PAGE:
Salisbury History Facts and Timeline

(Salisbury, Wiltshire, England)

High Street view, taken in the summerThe city of Salisbury is steeped in history. Its origins are thought to date to prehistoric times, over 5,000 years ago. The earliest settlement was a little way from the city's present-day site, situated on Salisbury Hill. Under the Romans, it became known as Soverodonium.

By the 11th century, a small village had grown up here. With the arrival of the Normans, it acquired a new name, Serum. From 1075, it had its own small cathedral and bishop.

A New Cathedral City

In the 12th century, Bishop Herbert Poore decided to move the settlement to land that was south of Salisbury Hill. He gave many reasons for the upheaval, including the inhospitable landscape, disputes between the church and castle, and even problems with the water supply.

The history books show that Bishop Poore began to create a new town here, complete with a grid street pattern and land for lease. The old town that he had abandoned remained inhabited for a while and became known as Old Sarum. Poore died in 1217 and it was left to his brother to carry on with his grand plan. In 1220, work was started on Salisbury Cathedral and this iconic structure took over 30 years to complete. In 1227, a charter to hold a market and an annual fair was granted. The city's new location had a favourable impact on life here. Now, it could benefit from passing trade, with travellers stopping off on their journeys from Southampton, London and Exeter. It also gained in prosperity because of its vibrant wool trade.

In 1334, the cathedral acquired a new spire and this remains the tallest medieval spire in England today. The city was also home to two religious orders, the Dominicans and the Franciscans, as well as a Hospital of the Holy Trinity.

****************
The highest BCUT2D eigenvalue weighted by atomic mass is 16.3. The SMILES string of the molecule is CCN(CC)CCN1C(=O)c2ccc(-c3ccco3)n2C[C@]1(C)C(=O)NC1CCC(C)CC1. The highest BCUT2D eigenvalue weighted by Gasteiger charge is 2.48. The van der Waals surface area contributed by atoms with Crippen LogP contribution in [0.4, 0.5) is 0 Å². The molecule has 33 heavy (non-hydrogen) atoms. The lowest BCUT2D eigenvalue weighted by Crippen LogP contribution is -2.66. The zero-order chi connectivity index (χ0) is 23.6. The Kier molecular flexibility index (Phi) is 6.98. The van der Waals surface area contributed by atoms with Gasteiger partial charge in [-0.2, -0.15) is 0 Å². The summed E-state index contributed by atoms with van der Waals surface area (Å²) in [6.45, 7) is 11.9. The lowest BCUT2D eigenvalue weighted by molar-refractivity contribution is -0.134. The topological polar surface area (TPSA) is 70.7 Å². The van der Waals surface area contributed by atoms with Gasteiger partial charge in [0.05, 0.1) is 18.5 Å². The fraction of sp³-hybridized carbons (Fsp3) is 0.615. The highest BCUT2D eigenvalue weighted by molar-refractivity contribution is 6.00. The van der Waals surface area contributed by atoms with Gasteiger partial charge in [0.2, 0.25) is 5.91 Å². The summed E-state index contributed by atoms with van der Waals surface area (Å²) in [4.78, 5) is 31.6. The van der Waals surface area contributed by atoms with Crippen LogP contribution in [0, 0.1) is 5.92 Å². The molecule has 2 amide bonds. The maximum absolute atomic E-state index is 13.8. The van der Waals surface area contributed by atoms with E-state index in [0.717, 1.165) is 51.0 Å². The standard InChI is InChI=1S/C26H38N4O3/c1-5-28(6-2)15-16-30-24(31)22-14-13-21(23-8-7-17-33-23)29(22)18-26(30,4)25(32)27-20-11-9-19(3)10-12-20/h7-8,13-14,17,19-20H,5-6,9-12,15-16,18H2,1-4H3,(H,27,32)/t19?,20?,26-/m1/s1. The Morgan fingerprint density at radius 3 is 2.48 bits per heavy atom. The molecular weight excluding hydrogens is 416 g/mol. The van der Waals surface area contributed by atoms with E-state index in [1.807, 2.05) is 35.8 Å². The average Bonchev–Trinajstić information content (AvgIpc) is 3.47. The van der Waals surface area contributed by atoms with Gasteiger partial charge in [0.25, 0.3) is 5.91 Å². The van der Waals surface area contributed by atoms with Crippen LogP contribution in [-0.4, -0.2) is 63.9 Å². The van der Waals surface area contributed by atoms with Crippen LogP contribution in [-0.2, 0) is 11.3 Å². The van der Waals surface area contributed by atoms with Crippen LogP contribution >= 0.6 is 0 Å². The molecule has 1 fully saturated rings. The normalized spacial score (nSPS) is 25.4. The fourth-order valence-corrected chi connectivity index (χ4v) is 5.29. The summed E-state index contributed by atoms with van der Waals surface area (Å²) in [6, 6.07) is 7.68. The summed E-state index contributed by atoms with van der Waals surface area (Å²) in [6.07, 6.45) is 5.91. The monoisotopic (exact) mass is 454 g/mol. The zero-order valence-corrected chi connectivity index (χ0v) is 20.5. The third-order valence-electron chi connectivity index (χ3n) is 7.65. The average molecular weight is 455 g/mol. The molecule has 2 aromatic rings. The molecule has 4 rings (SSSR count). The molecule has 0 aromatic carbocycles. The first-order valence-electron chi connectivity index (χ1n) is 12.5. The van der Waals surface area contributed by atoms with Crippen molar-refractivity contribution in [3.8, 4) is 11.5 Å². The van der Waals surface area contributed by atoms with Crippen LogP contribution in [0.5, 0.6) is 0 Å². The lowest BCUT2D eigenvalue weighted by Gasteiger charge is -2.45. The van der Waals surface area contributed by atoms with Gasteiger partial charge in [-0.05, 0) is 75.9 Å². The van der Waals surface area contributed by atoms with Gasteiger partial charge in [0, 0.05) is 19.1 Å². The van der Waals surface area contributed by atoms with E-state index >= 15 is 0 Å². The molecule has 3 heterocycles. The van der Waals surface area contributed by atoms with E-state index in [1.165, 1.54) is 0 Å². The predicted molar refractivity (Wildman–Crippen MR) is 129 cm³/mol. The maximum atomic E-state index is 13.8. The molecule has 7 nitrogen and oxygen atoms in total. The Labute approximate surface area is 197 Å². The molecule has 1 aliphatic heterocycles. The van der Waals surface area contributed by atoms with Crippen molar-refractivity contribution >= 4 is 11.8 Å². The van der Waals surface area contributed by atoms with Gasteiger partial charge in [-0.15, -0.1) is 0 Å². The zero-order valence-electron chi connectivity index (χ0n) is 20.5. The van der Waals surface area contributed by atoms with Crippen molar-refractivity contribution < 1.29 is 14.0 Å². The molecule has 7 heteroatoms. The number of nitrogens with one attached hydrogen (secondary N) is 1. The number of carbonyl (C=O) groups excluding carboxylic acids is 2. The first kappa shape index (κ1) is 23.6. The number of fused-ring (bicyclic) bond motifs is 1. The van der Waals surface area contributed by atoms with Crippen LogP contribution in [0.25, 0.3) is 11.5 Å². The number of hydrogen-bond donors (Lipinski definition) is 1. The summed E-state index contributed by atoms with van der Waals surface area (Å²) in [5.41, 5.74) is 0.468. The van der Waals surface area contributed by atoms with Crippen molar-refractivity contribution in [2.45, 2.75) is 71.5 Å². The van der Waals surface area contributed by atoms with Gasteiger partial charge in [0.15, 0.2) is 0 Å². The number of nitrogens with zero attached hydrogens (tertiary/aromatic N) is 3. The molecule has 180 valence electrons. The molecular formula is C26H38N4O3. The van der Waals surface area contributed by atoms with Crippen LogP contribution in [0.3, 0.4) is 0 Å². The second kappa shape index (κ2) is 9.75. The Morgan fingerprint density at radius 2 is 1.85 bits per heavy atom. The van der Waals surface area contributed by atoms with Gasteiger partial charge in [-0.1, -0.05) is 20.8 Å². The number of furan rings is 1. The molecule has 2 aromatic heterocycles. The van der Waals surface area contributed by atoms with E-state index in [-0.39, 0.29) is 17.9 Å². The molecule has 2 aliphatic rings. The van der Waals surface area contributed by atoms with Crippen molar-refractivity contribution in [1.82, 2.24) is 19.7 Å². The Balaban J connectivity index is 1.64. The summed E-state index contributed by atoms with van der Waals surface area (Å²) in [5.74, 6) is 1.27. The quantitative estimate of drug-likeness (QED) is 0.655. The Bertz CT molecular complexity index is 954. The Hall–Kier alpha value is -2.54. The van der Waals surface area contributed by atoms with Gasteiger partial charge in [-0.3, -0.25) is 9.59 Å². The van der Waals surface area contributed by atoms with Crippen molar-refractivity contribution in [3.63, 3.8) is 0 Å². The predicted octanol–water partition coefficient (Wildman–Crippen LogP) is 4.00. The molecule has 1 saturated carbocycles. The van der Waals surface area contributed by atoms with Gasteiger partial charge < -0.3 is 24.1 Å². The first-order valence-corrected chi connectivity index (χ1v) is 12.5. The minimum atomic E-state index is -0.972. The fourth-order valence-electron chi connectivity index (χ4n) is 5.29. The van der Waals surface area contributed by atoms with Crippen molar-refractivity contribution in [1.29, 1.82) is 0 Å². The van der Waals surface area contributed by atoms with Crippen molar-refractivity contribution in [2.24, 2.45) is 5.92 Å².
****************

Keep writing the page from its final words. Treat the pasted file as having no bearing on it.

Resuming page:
Image of Cathedral Close and King's House, taken by 'SalisburyMuseum'

From the 17th Century to Victorian Times

Throughout the 17th and 18th centuries, the cloth trade remained Salisbury's most important industry. In fact, from the 1740s, new types of cloth were introduced here, including 'marble cloth' and 'cassimere', along with old staples such as flannels, serge, cottons and the exotically named 'fancy cloths'. In 1786, a Salisbury man was appointed as draper to the king. Other local industries in the city included cutlery and leather making. Together, they helped to maintain the city's prosperity, even when times were hard.

By the 1850s, however, it was clear that the city's industries were never going to be more than small-scale activities. Its importance was growing more as a centre for shopping, where people could visit from local towns and villages to purchase provisions. At this time, Salisbury also became a place that was popular with visitors. One of these visitors was the artist John Constable who, in 1825, painted his famous view of Salisbury Cathedral from the Bishops' Grounds. In fact, many improvements were made to make life easier for those wanting to travel here. In 1857, a direct railway line from London to Salisbury was opened, with services to Bristol, Yeovil and Exeter following in quick succession.

Photo of the River Avon and the Queen Elizabeth Gardens, taken by Richard Avery

Local History in the 20th Century

In modern times, Salisbury has become known for its military links. In 1901, the 2nd Army Corps set up a headquarters here, followed eight years later by Southern Command. Service men came to live in the city, creating demand for everything from military tailors to extra housing. Such links continue to this day with military use of the nearby Salisbury Plain. During World War Two, two engineering works were set up in the city, for strategic reasons. These were the Vickers Armstrong aircraft factory and the Wellworth piston factory.

Throughout the 20th century, work has been ongoing to preserve the city's rich heritage. In 1991, a £20 million programme was begun to make repairs to the cathedral spire, tower and west front, and this is still ongoing. Today, Salisbury Cathedral, which is home to one of the four remaining copies of the Magna Carta, attracts in excess of 250,000 visitors every year.